Principal may have to pay nearly $40,000 in court costs |

Principal may have to pay nearly $40,000 in court costs

by Merrie Leininger, Staff Writer

Douglas County School District may be compensated for what was termed a “meritless” lawsuit filed by Scarselli Elementary School Co-Principal Kirk Cunningham.

“It is the court’s belief that plaintiff’s claims were meritless and without foundation, and thus this is an exceptional case warranting attorneys’ fees to the prevailing defendants,” says the document signed Wednesday by a United States magistrate judge.

According to the school districtattorney Bob Cox, the document was a recommendation by the magistrate to the judge, who will make the decision if Cunningham will have to pay the district’s attorney fees for a lawsuit he filed.

“It may be submitted to a district judge for an ultimate decision. At this point, we are going to sit back and give the court an opportunity to review it,” Cox said. “And certainly, Mr. Cunningham has an opportunity to ask the judge to review it and to appeal the decision.”

Superintendent Pendery Clark said she was hesitant to comment until a final decision is made.

The case, filed in March 1999, asked that the court find that Cunningham’s due process rights were denied and the school district caused emotional distress by transferring him principal of Jacks Valley Elementary School to principal on special assignment at Gardnerville Elementary School. The suit also claimed the move was a demotion and interfered with his contract.

At the time, Cunningham, had 22 years with the district and 15 years at JVES.

On Feb. 3, 2000, the court ruled that the district “had a legitimate reason to transfer plaintiff.” The judge also found the district did not cause emotional distress nor was his transfer a demotion. Cunningham was transferred because he used 70 days of accrued sick leave during the 1997-98 school year.

The school district filed a motion asking for attorney’s fees of $46,996. On Wednesday, the magistrate recommended part of the fee request was reasonable and ordered Cunningham pay the school district $37,596.80.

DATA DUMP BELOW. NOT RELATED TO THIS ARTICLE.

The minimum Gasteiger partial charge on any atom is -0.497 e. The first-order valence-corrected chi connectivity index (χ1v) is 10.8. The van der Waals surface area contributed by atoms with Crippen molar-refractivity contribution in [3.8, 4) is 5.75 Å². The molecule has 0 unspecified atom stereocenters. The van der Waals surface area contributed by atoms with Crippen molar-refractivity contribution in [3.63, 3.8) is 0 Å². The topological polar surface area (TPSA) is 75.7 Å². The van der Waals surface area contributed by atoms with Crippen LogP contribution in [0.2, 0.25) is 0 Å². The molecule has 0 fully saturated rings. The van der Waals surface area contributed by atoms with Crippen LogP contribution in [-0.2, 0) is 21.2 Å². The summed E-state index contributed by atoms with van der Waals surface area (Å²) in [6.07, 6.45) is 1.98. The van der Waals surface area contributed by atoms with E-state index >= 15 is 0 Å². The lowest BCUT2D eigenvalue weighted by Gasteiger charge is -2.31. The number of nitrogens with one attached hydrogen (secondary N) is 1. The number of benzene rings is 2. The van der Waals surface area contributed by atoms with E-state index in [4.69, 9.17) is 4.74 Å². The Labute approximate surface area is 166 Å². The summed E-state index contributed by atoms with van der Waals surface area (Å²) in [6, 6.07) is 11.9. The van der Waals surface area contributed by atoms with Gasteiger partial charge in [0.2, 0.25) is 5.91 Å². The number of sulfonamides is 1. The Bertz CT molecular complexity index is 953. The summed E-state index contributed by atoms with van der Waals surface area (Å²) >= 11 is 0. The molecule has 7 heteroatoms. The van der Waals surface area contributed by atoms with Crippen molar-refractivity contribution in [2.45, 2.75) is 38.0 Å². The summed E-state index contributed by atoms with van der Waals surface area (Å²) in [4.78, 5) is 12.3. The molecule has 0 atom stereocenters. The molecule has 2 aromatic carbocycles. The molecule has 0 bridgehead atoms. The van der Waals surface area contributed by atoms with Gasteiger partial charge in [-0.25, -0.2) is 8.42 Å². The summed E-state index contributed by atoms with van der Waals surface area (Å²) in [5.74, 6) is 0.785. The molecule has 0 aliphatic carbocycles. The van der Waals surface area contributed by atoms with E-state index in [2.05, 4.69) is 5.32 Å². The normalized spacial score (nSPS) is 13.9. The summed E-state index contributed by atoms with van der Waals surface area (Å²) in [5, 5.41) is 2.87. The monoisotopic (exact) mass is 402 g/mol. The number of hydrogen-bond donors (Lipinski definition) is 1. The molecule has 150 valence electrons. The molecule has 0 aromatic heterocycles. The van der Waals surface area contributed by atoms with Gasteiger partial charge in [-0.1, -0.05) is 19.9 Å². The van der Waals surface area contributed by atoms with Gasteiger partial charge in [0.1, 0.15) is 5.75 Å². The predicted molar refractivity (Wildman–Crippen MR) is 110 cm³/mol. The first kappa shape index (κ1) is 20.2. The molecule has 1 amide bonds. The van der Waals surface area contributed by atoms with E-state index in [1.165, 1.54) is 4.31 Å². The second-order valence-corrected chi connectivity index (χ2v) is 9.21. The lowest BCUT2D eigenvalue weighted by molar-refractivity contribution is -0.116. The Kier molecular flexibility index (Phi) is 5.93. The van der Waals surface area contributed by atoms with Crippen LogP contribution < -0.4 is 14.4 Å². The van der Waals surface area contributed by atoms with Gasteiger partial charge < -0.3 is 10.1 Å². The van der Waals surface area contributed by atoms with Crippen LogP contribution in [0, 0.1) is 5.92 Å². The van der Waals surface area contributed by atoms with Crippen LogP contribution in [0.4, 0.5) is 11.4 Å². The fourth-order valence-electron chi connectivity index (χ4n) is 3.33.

According to the court document, the district paid Robert Cox for 43.55 hours at $225 an hour for a total of $9,798.75. They paid Michael Nivinskus for 224.5 hours at $155 an hour for a total of $35,417.50. The district also asked for $1,779.75 in costs for a total of $46,996.

The judge said he believes that 272.05 hours spent preparing a motion for summary judgment and reply, a motion for attorney’s fees and attendance at a couple of hearings was excessive. The court reduced the figure by 20 percent and awarded $37,596.80.

Cunningham said Thursday that the fact he may have to pay all that money hasn’t sunk in yet, but he’s determined to continue to fight.

“I have to figure out what I’m going to do next. I’m not sure how I’m going to tackle this bull, but I definitely have to grab it by both horns,” Cunningham said. “I’m not going to go down to the district office and write a check.”

Cunningham said he doesn’t regret what he did, just the way he went about it.

“This was round one. I got knocked down. But I am going to be looking at other lawsuits against this district. I haven’t even explored the possibility of suing for violating the American Disabilities Act. I’ll be back,” Cunningham warned.

He said he hopes this ruling doesn’t discourage Douglas High School Randy Green or anyone else who wants to challenge the school district. Green is facing a lawsuit from the district, which is seeking a ruling on the legality of a teacher sitting as a school board member.

“I really hope anybody else who feels they have a justifiable grievance will do the right thing,” Cunningham said. “The fine is insignificant compared against people giving up their rights.”

Cunningham said he should have asked the teachers’ association to join forces with him.

“First of all, I hope this gives a signal to all teachers in the district to join their teachers’ association, because if I can get sued and have to pay $37,000, that can just as easily happen to them,” Cunningham said. “I should have gone with the teachers’ association. What the district can do is they have unlimited funds. They beat me at the bank. I didn’t really have the money to fight this the way it should have been fought.”

In the motion seeking attorney’s fees filed March 24 by the district, the district said it would be willing to work with Cunningham on a payment plan.

“If the court enters a judgment awarding the district attorneys’ fees and costs incurred, then the district hereby expresses its willingness to allow Cunningham to pay off the judgment with a reasonable payment plan, so long as adequate security is furnished,” the motion reads. “It is certainly not the district’s intention to subject Cunningham to financial difficulties. However, Cunningham brought and pursued a frivolous complaint, which caused the district to incur significant attorney’s fees and costs in defense of this complain.”